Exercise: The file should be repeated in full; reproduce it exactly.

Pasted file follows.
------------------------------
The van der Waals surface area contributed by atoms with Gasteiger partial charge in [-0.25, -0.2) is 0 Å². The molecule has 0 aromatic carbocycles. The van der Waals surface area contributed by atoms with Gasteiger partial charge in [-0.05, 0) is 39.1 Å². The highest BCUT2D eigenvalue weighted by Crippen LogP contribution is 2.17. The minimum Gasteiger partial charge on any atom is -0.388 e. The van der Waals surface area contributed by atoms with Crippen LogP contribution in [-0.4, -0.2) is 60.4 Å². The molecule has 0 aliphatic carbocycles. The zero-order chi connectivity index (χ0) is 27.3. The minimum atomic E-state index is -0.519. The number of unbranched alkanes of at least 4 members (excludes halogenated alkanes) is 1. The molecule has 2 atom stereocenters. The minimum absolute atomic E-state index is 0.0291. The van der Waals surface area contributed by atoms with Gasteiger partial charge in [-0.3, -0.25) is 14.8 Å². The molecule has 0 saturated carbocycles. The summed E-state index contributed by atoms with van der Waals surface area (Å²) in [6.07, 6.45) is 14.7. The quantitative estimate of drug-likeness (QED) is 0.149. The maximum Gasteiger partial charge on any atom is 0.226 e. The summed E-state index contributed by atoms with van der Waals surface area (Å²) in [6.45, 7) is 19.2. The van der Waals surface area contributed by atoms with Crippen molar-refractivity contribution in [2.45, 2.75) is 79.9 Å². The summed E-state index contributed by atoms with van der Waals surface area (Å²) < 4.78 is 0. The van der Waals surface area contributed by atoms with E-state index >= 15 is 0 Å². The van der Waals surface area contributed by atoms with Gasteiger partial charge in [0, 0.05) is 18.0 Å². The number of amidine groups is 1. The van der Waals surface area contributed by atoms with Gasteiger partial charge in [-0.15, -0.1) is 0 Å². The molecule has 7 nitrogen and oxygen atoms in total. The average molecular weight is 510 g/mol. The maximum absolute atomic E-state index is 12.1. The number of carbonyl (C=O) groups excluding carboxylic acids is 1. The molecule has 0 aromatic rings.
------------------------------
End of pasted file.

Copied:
The van der Waals surface area contributed by atoms with Gasteiger partial charge in [-0.25, -0.2) is 0 Å². The molecule has 0 aromatic carbocycles. The van der Waals surface area contributed by atoms with Gasteiger partial charge in [-0.05, 0) is 39.1 Å². The highest BCUT2D eigenvalue weighted by Crippen LogP contribution is 2.17. The minimum Gasteiger partial charge on any atom is -0.388 e. The van der Waals surface area contributed by atoms with Crippen LogP contribution in [-0.4, -0.2) is 60.4 Å². The molecule has 0 aliphatic carbocycles. The zero-order chi connectivity index (χ0) is 27.3. The minimum atomic E-state index is -0.519. The number of unbranched alkanes of at least 4 members (excludes halogenated alkanes) is 1. The molecule has 2 atom stereocenters. The minimum absolute atomic E-state index is 0.0291. The van der Waals surface area contributed by atoms with Gasteiger partial charge in [-0.3, -0.25) is 14.8 Å². The molecule has 0 saturated carbocycles. The summed E-state index contributed by atoms with van der Waals surface area (Å²) in [6.07, 6.45) is 14.7. The quantitative estimate of drug-likeness (QED) is 0.149. The maximum Gasteiger partial charge on any atom is 0.226 e. The summed E-state index contributed by atoms with van der Waals surface area (Å²) in [6.45, 7) is 19.2. The van der Waals surface area contributed by atoms with Crippen molar-refractivity contribution in [2.45, 2.75) is 79.9 Å². The summed E-state index contributed by atoms with van der Waals surface area (Å²) < 4.78 is 0. The van der Waals surface area contributed by atoms with E-state index >= 15 is 0 Å². The van der Waals surface area contributed by atoms with Gasteiger partial charge in [0, 0.05) is 18.0 Å². The number of amidine groups is 1. The van der Waals surface area contributed by atoms with Gasteiger partial charge in [-0.15, -0.1) is 0 Å². The molecule has 7 nitrogen and oxygen atoms in total. The average molecular weight is 510 g/mol. The maximum absolute atomic E-state index is 12.1. The number of carbonyl (C=O) groups excluding carboxylic acids is 1. The molecule has 0 aromatic rings.